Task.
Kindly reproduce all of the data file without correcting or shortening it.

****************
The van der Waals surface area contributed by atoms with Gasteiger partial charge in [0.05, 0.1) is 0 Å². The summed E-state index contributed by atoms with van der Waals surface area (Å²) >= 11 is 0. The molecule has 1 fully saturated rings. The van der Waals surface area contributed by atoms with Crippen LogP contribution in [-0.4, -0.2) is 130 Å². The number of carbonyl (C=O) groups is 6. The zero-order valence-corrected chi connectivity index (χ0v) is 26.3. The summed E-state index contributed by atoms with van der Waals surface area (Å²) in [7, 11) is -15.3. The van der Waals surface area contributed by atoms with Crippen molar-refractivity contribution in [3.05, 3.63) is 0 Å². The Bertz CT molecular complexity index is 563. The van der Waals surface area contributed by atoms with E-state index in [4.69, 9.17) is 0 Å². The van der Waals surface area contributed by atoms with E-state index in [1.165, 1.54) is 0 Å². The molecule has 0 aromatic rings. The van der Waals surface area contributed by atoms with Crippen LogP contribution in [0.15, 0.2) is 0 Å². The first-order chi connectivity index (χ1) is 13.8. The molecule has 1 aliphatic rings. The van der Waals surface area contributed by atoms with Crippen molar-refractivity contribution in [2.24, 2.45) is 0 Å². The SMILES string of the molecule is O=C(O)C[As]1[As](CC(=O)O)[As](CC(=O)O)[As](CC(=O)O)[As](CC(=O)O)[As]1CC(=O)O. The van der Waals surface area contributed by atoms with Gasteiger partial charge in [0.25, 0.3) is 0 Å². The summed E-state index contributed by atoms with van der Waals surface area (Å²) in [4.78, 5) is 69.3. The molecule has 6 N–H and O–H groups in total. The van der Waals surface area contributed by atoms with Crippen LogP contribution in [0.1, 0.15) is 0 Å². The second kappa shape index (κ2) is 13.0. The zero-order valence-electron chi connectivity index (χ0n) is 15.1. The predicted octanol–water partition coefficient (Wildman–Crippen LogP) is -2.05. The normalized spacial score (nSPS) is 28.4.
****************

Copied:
The van der Waals surface area contributed by atoms with Gasteiger partial charge in [0.05, 0.1) is 0 Å². The summed E-state index contributed by atoms with van der Waals surface area (Å²) >= 11 is 0. The molecule has 1 fully saturated rings. The van der Waals surface area contributed by atoms with Crippen LogP contribution in [-0.4, -0.2) is 130 Å². The number of carbonyl (C=O) groups is 6. The zero-order valence-corrected chi connectivity index (χ0v) is 26.3. The summed E-state index contributed by atoms with van der Waals surface area (Å²) in [7, 11) is -15.3. The van der Waals surface area contributed by atoms with Crippen molar-refractivity contribution in [3.05, 3.63) is 0 Å². The Bertz CT molecular complexity index is 563. The van der Waals surface area contributed by atoms with E-state index in [4.69, 9.17) is 0 Å². The van der Waals surface area contributed by atoms with E-state index in [1.165, 1.54) is 0 Å². The molecule has 0 aromatic rings. The van der Waals surface area contributed by atoms with Crippen LogP contribution in [0.15, 0.2) is 0 Å². The first-order chi connectivity index (χ1) is 13.8. The molecule has 1 aliphatic rings. The van der Waals surface area contributed by atoms with Crippen molar-refractivity contribution in [2.24, 2.45) is 0 Å². The SMILES string of the molecule is O=C(O)C[As]1[As](CC(=O)O)[As](CC(=O)O)[As](CC(=O)O)[As](CC(=O)O)[As]1CC(=O)O. The van der Waals surface area contributed by atoms with Gasteiger partial charge in [0.25, 0.3) is 0 Å². The summed E-state index contributed by atoms with van der Waals surface area (Å²) in [4.78, 5) is 69.3. The molecule has 6 N–H and O–H groups in total. The van der Waals surface area contributed by atoms with Crippen LogP contribution in [0.1, 0.15) is 0 Å². The second kappa shape index (κ2) is 13.0. The zero-order valence-electron chi connectivity index (χ0n) is 15.1. The predicted octanol–water partition coefficient (Wildman–Crippen LogP) is -2.05. The normalized spacial score (nSPS) is 28.4.